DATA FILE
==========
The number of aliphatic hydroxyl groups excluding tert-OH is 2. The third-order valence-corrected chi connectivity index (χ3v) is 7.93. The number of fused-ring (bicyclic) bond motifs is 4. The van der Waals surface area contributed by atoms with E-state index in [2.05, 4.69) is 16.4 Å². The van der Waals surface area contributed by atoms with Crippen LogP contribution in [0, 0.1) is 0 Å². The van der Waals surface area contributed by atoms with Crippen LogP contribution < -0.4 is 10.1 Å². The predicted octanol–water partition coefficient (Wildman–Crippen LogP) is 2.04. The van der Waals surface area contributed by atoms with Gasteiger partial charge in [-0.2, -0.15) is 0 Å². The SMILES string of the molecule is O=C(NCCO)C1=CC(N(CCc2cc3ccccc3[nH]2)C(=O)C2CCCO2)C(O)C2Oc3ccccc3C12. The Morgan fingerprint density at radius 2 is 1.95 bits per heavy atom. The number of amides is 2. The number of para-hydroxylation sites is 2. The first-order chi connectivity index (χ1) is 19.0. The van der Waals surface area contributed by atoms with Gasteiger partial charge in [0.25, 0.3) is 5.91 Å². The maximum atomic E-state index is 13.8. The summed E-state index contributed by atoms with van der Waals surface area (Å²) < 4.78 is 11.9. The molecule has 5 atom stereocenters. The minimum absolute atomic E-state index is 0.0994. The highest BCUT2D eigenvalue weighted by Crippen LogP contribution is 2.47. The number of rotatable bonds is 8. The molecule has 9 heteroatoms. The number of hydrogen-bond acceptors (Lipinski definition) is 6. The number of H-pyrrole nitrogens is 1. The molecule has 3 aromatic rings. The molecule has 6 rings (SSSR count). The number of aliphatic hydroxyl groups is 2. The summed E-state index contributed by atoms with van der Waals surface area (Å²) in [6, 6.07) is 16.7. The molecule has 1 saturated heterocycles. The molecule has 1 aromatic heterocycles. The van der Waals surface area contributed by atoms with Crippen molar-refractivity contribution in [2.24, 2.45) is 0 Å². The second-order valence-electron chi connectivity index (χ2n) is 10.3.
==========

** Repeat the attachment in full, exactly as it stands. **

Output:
The number of aliphatic hydroxyl groups excluding tert-OH is 2. The third-order valence-corrected chi connectivity index (χ3v) is 7.93. The number of fused-ring (bicyclic) bond motifs is 4. The van der Waals surface area contributed by atoms with E-state index in [2.05, 4.69) is 16.4 Å². The van der Waals surface area contributed by atoms with Crippen LogP contribution in [0, 0.1) is 0 Å². The van der Waals surface area contributed by atoms with Crippen LogP contribution < -0.4 is 10.1 Å². The predicted octanol–water partition coefficient (Wildman–Crippen LogP) is 2.04. The van der Waals surface area contributed by atoms with Gasteiger partial charge in [-0.2, -0.15) is 0 Å². The SMILES string of the molecule is O=C(NCCO)C1=CC(N(CCc2cc3ccccc3[nH]2)C(=O)C2CCCO2)C(O)C2Oc3ccccc3C12. The Morgan fingerprint density at radius 2 is 1.95 bits per heavy atom. The number of amides is 2. The number of para-hydroxylation sites is 2. The first-order chi connectivity index (χ1) is 19.0. The van der Waals surface area contributed by atoms with Gasteiger partial charge in [0.25, 0.3) is 5.91 Å². The maximum atomic E-state index is 13.8. The summed E-state index contributed by atoms with van der Waals surface area (Å²) < 4.78 is 11.9. The molecule has 5 atom stereocenters. The minimum absolute atomic E-state index is 0.0994. The highest BCUT2D eigenvalue weighted by Crippen LogP contribution is 2.47. The number of rotatable bonds is 8. The molecule has 9 heteroatoms. The number of hydrogen-bond acceptors (Lipinski definition) is 6. The number of H-pyrrole nitrogens is 1. The molecule has 3 aromatic rings. The molecule has 6 rings (SSSR count). The number of aliphatic hydroxyl groups is 2. The summed E-state index contributed by atoms with van der Waals surface area (Å²) in [6, 6.07) is 16.7. The molecule has 1 saturated heterocycles. The molecule has 1 aromatic heterocycles. The van der Waals surface area contributed by atoms with Crippen molar-refractivity contribution in [2.24, 2.45) is 0 Å². The second-order valence-electron chi connectivity index (χ2n) is 10.3.